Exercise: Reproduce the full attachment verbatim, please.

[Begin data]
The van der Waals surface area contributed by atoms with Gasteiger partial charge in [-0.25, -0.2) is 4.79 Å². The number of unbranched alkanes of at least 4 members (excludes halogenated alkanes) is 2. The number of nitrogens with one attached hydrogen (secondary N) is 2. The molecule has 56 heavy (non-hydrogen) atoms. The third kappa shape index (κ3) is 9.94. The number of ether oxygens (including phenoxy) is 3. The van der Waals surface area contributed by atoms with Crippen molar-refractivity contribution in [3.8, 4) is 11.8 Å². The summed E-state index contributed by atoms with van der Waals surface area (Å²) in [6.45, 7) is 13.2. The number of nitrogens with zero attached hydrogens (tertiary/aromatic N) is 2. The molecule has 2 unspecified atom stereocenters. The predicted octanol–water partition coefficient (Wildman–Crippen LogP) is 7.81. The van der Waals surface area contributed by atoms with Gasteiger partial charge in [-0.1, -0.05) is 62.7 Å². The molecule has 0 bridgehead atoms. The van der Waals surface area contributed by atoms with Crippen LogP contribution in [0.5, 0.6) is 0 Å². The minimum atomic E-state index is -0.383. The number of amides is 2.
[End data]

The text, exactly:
The van der Waals surface area contributed by atoms with Gasteiger partial charge in [-0.25, -0.2) is 4.79 Å². The number of unbranched alkanes of at least 4 members (excludes halogenated alkanes) is 2. The number of nitrogens with one attached hydrogen (secondary N) is 2. The molecule has 56 heavy (non-hydrogen) atoms. The third kappa shape index (κ3) is 9.94. The number of ether oxygens (including phenoxy) is 3. The van der Waals surface area contributed by atoms with Crippen molar-refractivity contribution in [3.8, 4) is 11.8 Å². The summed E-state index contributed by atoms with van der Waals surface area (Å²) in [6.45, 7) is 13.2. The number of nitrogens with zero attached hydrogens (tertiary/aromatic N) is 2. The molecule has 2 unspecified atom stereocenters. The predicted octanol–water partition coefficient (Wildman–Crippen LogP) is 7.81. The van der Waals surface area contributed by atoms with Gasteiger partial charge in [-0.1, -0.05) is 62.7 Å². The molecule has 0 bridgehead atoms. The van der Waals surface area contributed by atoms with Crippen LogP contribution in [0.5, 0.6) is 0 Å². The minimum atomic E-state index is -0.383. The number of amides is 2.